lost weight, need tips to adjust suspension 2005 999 - Ducati.ms - The Ultimate Ducati Forum
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post #1 of 4 (permalink) Old Apr 10th, 2016, 9:46 pm Thread Starter
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lost weight, need tips to adjust suspension 2005 999

hi all! recently i underwent surgery and after lifestyle changes and changes in eating habits im down to 200lbs from about 228-230. i would like tips on adjusting the suspension front and rear to give me a somewhat softer ride. i do not track, strictly ride on the street. when i bought the bike last year the previous owner and i were about the same weight so i never changed anything. thanks!

1999 750ss, first Ducati. Gone but not forgotten.
2005 999, my liter streeter. Never tracked, never will.
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post #2 of 4 (permalink) Old Apr 11th, 2016, 6:27 am
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I'd start with knowing whether or not anything was done by the previous owner to the suspension to match his weight, springs / valving / oil viscosity. That will help to give you an idea of which direction you need to go. Also determine if your goal is to lose more weight. If you are at your target weight, then step one is to determine if the springs are in range.

Use preload adjusters to set static sag. 10MM rear, 20-22MM at the front. Then check loaded sag. If the springs are correct, you should be able to get 30ish at the rear and 35ish (maybe even 40 for the street) at the front. If you can't find a good balance of static and loaded sag with your current springs, you should change them. For example. If with 20MM static sag at the front, when you get on the bike, if the front only drops another 5 or 10MM, you will likely need softer springs. If with proper static sag set, you get another 30MM drop at the forks when you get on the bike, you need stiffer springs. Cranking the preload to either max setting may get you the loaded sag, or close, but not the static sag. It's important to have both, ie correct springs, to get the best from the suspension.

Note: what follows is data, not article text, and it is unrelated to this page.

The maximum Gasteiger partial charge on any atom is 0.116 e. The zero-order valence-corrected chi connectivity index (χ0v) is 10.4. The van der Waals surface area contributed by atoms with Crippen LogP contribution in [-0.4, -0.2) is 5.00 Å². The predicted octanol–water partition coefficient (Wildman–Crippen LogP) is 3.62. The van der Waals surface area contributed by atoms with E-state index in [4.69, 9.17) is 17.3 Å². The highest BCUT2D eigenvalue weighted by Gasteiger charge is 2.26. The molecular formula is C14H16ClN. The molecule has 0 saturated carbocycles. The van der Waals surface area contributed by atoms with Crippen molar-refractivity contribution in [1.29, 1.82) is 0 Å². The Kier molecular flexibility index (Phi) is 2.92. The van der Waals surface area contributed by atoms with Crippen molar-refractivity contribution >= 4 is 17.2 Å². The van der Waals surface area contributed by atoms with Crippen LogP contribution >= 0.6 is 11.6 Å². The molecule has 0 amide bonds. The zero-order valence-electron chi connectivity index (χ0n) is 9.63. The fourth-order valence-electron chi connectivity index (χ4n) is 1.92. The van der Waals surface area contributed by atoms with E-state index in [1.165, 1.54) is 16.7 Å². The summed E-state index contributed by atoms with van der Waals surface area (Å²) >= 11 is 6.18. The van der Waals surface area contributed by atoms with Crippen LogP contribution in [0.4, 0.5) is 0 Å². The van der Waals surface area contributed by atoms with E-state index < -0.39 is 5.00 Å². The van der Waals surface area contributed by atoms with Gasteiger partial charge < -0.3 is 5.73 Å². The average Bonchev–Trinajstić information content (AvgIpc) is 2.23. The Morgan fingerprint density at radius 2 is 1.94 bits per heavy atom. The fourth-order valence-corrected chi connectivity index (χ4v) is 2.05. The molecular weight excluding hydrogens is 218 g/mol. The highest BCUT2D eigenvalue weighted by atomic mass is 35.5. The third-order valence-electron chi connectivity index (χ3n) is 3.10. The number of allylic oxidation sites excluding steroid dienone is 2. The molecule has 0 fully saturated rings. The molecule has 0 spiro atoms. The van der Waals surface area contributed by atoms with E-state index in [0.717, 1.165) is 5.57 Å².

Setting sag is step one. If you can't get it set, and you are serious about getting the suspension correct, you can't really move forward until you have it correct. It is a critical step. That being said, next step is to determine if you're going to do your own work or have a shop do it.

If yourself, there is a dizzying amount of info on the web for this. A couple vendors, like Race Tech Suspension can provide advice and all the parts and tools you need. There is even a bike / rider weight spring calculator on the site. Once the springs are correct, you will have to think about valving. If the previous owner had it changed to match stiffer than OEM springs, you may have to also have it changed if you go to softer springs. Maybe not, the compression and rebound adjusters are adjusters for a reason, BUT they shouldn't be maxed out in either direction to get the bike handling correctly. You have some ability to offset this with oil viscosity, but that's limited. You may be able to get low speed damping under control with oil, but it will also have an impact on high speed dampening, which really comes down to internal valving on the older bikes.

If going to a shop, they will guide you once determining you suspension goals.